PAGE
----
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CTA’s Take On Apple’s Battle Over Encryption

The government is asking Apple to write special software to override security features on an iPhone to help a federal investigation. But at what cost to consumers trust in their own iPhone’s security?  Lexie de los Santos from the Consumer Technology Association explains their stance in this week’s “CTA Update”.

CTA’s President and CEO, Gary Shapiro, responded to the government mandate against Apple saying it would open Pandora’s Box, setting a troubling precedent and weakening device security. Consumers have come to rely on their security protections in their devices that they use every day.  

And with the amount of data we create, share and collect growing rapidly, it’s important that the government prioritize our right to privacy. Consumers should be able to trust that their personal data is legally protected. And government should not require technology companies to weaken security developed to protect consumers, even when investigating crimes.

CTA and the tech industry remain committed to cooperating with law enforcement but mandating a weakening of security standards could hurt consumers and stifle innovation.

To learn more visit

Lexie de los Santos

Josh in Tupelo, Mississippi listening on Supertalk 94.3 FM asked:

I dabble in graphic design. I’m in need of a program comparable to Adobe Photoshop but need something that is anywhere from “free” to “much cheaper than Photoshop.” Any ideas?


You have several options. GIMP is great, a little rough around the edges, and with more of a Linux feel to it, but it’s totally free and it does a lot of what Photoshop does, and does it very well, there’s a version of it called “GIMPShop” that tries to mimic the Photoshop user interface as well, so you could look at that one if you’re really looking for more of a Photoshop clone.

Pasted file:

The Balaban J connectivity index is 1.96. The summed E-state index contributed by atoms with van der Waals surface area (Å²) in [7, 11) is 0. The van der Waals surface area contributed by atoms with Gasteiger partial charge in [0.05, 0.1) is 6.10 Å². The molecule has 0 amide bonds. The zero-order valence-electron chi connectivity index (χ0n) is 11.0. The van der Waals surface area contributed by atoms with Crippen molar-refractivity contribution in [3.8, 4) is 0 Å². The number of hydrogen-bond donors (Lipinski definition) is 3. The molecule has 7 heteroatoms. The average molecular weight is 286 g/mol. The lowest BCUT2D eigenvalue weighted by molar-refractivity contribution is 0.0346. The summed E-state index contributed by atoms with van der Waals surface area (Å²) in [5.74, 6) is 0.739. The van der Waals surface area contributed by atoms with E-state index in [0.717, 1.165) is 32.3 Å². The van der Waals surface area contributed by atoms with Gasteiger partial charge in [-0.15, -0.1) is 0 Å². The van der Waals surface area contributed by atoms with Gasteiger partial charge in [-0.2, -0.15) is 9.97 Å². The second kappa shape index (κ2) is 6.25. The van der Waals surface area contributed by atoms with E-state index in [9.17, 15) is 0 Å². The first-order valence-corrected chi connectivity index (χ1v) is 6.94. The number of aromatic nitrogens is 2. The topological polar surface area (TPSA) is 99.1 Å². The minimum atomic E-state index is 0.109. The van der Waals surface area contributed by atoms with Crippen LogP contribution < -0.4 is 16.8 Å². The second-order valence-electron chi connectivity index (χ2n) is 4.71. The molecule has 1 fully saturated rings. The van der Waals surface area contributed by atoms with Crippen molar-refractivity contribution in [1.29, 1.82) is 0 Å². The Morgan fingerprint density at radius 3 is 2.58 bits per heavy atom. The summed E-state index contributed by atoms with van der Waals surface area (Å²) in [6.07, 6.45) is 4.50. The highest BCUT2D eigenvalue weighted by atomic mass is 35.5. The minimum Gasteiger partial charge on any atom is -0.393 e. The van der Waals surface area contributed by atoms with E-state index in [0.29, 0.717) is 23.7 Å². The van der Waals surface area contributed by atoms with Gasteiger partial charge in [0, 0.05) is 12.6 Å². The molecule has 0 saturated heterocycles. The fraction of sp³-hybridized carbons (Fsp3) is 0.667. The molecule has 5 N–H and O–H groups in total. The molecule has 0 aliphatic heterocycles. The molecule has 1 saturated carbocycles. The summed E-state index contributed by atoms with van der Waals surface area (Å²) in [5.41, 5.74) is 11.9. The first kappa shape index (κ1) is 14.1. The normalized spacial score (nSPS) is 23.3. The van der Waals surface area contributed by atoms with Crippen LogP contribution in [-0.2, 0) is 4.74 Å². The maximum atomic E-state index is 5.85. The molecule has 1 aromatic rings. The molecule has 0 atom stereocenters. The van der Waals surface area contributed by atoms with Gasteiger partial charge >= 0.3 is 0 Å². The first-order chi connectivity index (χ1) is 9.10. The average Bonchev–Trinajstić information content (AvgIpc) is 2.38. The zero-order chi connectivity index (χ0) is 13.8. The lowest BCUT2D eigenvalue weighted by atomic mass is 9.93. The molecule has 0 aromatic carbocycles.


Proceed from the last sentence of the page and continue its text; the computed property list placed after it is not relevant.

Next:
Pixlr is another free option, it’s not as full featured as Photoshop or even GIMP and it’s web based, but it is pretty powerful, especially for a cloud-based tool. If you’re good at image editing already, just make sure you’re not on Basic mode.

Photoshop Express is Adobe’s own free online editor, again, fewer features than real Photoshop

Photoshop Express is Adobe’s own free online editor, again, fewer features than real Photoshop, but it will look similar and perform some basic functions. Paintshop Pro will also cost around $100, it’s has plenty of useful features and it may be enough to satisfy you, if you don’t need the most advanced Photoshop functions.

Another great free alternative is PhotoScape. PhotoScape has all of the basic image editing tools you might want, as well as some advanced features that let you add text and other objects to your images. It is far simpler than Photoshop, although admittedly doesn’t do nearly as much, but it’s free, and for someone looking to touch up their digital photos, PhotoScape is a great tool and they have both Windows and Mac versions. You can get the details at And you didn’t mention whether you had Windows or Mac, but if you happen to have a Mac, look at Pixelmator in the Mac App store. Very comparable in power to Photoshop unless you need color separations for professional printing, but much cheaper at $30 and much easier to use as well.

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Written by Dave Graveline

Dave Graveline is the founder, Host & Executive Producer of "Into Tomorrow" in addition to being President of the Advanced Media Network".

Dave is also a trusted and familiar voice on many national commercials & narrations in addition to being an authority in consumer tech since 1994. He is also a former Police Officer and an FBI Certified Instructor.

Dave thrives on audience participation!

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